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We ensure battery safety!

We ensure battery safety!

At Vvolt, we care about advancing the cause of electric micromobility, so it’s important for us  ensure that our e-assist systems are safe, from batteries to chargers to motors and control systems. Our battery packs pass UN 38.3 safety testing and our chargers are UL-listed, and have additional features designed to ensure the utmost safety for riders and the charging environment. 

While Stellar Series batteries are designed and built to pass EN and UL standards– at the moment they are not UL certified. We are moving to obtain UL certifications on future productions. 

Learn how we’ve taken steps to ensure safety in your Vvolt battery system. 

  • Quality factories - We’ve vetted our partner factories to ensure their sourcing and process control are top-notch. 
  • Quality cells - we only use "name brand" cells. At the moment that brand is LG, though Samsung and others also have reliable products.
  • Sealed pack construction - Our battery packs are sealed against water intrusion and have an IP65 waterproof rating, as does the rest of the electrical system in our ebikes.
  • Quality BMS systems – it costs more but it’s important to use well-made onboard battery management chips and temperature sensors like we do. 
  • Single Cycle UL-Listed Chargers - Our chargers automatically shut down when the charge cycle is complete, so they don't "float" charge and continuously top off a battery when left on the charger. This reduces heat and chance of overcharging, as well as prolonging battery life.
  • Lower charging amps - our batteries can take 4 amps of charging current but we spec a slower 2 amp charger as it generates less heat.
Vvolt ebike battery charger by MDA

With ebike safety in the news, we thought this is a good place to address some of the common causes of battery failures and fires:

  • Cheap battery packs on cheap ebikes are being run hard by commercial (delivery) riders. These folks are constantly cycling their batteries quickly, often charging with high amperage chargers to get a fast charge. This runs up more heat in the pack and charger and risks fire.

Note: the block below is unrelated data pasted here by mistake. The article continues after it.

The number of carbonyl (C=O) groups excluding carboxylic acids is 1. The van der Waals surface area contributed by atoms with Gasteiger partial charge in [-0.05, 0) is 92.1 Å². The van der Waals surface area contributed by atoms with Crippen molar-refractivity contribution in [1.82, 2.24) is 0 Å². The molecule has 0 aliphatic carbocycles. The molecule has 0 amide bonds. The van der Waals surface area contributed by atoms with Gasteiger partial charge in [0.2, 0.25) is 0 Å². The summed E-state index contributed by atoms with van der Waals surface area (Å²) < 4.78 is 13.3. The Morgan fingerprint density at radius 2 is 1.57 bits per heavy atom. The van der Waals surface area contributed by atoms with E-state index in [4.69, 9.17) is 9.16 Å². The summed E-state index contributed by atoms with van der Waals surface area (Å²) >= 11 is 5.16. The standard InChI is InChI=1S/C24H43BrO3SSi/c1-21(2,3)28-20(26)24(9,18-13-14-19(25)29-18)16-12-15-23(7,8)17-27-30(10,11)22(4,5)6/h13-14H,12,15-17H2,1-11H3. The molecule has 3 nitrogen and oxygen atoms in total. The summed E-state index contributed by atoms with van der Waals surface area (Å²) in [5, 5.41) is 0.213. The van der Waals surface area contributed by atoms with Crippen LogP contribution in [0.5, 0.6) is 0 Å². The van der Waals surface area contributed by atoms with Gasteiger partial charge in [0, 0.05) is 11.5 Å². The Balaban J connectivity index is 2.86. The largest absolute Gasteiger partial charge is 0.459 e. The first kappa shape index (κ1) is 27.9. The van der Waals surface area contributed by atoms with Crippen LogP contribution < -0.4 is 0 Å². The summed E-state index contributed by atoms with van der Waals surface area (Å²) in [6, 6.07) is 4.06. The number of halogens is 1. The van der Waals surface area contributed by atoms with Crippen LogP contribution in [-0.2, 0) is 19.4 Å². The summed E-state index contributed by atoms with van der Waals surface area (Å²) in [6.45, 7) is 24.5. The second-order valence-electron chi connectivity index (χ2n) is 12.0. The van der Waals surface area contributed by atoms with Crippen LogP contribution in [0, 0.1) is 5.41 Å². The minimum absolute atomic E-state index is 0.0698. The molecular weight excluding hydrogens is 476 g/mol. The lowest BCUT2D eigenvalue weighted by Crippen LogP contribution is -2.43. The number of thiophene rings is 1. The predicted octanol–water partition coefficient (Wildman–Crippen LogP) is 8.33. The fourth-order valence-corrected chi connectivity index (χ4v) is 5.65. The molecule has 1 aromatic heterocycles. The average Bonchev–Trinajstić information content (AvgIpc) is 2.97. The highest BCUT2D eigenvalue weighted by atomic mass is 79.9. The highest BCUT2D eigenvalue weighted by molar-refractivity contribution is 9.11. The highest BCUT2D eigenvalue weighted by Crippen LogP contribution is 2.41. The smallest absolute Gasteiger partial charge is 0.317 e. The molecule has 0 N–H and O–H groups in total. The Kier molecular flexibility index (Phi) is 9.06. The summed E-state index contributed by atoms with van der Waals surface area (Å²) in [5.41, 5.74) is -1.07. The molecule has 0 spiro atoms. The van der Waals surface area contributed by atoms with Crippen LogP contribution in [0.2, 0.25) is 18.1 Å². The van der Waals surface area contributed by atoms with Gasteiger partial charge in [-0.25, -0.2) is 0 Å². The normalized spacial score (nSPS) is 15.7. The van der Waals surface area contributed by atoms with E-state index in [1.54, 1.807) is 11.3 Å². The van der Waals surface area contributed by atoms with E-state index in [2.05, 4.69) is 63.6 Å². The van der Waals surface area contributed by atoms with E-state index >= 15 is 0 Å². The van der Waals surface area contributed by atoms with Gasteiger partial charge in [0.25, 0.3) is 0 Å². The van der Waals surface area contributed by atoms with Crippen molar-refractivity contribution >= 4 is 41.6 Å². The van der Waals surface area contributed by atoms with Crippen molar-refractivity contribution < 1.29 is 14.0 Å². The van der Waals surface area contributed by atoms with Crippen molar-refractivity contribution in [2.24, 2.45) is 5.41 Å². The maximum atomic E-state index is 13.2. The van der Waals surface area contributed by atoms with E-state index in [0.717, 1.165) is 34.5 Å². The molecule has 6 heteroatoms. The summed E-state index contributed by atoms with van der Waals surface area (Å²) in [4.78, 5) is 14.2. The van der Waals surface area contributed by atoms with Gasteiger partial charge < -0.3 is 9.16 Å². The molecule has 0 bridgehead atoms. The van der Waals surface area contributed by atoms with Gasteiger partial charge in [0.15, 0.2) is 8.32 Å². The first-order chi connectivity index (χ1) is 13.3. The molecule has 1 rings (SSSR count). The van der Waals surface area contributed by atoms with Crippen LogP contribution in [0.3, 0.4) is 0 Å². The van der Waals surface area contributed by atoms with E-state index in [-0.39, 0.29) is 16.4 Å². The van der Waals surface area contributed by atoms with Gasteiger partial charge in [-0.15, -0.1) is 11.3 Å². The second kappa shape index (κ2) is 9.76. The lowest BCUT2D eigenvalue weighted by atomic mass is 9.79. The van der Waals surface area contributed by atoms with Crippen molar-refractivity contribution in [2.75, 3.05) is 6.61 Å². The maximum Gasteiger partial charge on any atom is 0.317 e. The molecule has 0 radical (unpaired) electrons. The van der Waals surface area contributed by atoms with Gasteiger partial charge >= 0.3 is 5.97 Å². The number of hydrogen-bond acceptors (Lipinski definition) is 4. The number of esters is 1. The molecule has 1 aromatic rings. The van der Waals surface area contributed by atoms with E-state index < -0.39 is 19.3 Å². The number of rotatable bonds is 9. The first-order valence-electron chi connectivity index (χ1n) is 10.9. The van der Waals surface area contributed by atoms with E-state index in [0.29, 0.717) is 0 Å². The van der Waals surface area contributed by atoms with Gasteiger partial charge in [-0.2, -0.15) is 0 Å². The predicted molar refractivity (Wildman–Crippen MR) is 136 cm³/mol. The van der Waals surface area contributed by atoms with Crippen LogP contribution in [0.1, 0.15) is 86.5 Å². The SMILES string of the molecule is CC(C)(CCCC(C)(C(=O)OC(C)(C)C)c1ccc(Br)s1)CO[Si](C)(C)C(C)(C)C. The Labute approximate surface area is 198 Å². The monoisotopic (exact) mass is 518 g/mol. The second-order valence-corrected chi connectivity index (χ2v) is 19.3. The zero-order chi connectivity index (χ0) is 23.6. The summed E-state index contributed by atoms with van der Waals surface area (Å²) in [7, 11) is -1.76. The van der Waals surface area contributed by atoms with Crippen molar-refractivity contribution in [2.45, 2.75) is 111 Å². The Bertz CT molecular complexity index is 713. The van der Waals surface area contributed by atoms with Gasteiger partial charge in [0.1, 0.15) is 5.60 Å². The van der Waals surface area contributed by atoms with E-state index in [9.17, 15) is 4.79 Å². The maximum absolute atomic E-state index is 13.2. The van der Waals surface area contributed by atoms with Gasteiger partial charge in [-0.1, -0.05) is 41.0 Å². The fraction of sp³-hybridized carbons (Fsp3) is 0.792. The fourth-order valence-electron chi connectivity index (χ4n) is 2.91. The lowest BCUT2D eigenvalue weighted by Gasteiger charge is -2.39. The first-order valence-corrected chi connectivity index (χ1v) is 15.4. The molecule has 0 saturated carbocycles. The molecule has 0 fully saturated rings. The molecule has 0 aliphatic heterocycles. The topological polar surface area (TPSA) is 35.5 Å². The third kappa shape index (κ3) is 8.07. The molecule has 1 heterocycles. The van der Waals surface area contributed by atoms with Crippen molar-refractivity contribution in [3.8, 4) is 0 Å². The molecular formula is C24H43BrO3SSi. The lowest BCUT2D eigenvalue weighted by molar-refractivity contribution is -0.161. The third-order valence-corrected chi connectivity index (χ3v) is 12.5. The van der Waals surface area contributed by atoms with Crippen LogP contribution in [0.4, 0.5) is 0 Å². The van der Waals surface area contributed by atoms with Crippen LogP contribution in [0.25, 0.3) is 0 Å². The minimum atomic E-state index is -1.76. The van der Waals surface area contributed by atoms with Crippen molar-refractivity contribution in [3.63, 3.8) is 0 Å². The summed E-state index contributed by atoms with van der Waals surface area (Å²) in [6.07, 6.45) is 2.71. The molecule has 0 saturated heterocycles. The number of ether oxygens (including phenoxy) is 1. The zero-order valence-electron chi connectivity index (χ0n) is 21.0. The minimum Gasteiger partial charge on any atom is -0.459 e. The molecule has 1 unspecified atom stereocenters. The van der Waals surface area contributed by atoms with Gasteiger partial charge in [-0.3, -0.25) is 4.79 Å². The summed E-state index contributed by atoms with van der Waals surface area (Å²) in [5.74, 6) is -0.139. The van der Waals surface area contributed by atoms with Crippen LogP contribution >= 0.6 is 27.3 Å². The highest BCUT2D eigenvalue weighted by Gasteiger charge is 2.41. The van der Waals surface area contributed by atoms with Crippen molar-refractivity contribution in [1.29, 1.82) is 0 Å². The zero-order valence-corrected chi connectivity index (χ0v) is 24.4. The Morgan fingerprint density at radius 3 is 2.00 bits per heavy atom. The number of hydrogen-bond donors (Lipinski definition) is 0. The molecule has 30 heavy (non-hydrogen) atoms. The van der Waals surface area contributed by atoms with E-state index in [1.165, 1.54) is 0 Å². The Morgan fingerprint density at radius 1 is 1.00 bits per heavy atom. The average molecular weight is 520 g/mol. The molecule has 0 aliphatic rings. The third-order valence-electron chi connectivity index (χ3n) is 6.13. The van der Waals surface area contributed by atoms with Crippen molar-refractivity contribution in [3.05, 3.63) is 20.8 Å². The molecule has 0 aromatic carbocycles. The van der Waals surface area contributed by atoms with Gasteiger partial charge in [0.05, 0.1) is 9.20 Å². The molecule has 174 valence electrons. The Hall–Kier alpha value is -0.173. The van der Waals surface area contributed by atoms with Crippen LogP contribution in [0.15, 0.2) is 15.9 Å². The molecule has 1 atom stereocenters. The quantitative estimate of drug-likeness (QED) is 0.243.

• Rebuilt batteries- this is another one very common in NYC fire reports. Basically, folks are getting dangerous cheap rebuilds of worn packs, maybe not even replacing all cells which can result in dangerous imbalance and heat buildup, esp. if used with higher-amp fast chargers.
  • Chargers that "float.” When Li-Ion batteries charge they run up to the "saturation" point, and then drop off a little voltage as the energy storage stabilizes. When used with a safe single-cycle charger like ours, this can result in a "full" charge where the battery only gets to 95% once it settles (and that’s OK!) Some chargers will then cycle back on when detecting less than 100% charge, and this cycling can cause heat buildup. This is particularly problematic in older batteries that have developed more internal resistance due to natural "plating" of metallic Lithium over time.
  • Overloaded circuits and surge protectors – another common image associated with news reports is of rooms full of charging batteries. Make sure your household circuits and surge protectors are built to handle the load with any appliance! A single 2-4 amp charger is usually not a problem, but stringing together 8 chargers could overload a common 15 amp circuit.
  • There was a recall of high-end eMTB batteries last year, it turned out they were shorting because riders were washing their bikes with high-pressure hoses, forcing water into the charging port where corrosion built up and eventually caused a short and a couple instances of smoking/fire. For this reason we recommend using a washcloth and mildly soapy water to wash your ebike, not a hose! 

All of the above are related to low-cost packs, unrated chargers, risky charging or other careless behavior. Note when you see reports of fire that it's extraordinarily rare for the report to mention high-quality ebike brands. Sometimes a closer read will uncover the fact that reporting agencies (Police, Fire, etc) use the term "ebike" even when it's not what we’d call an electric bike, but in fact an unlicensed electric motorcycle. 

In summary: If you're responsible in using the stock Vvolt battery and charger then your risk of battery fire is extraordinarily low. 

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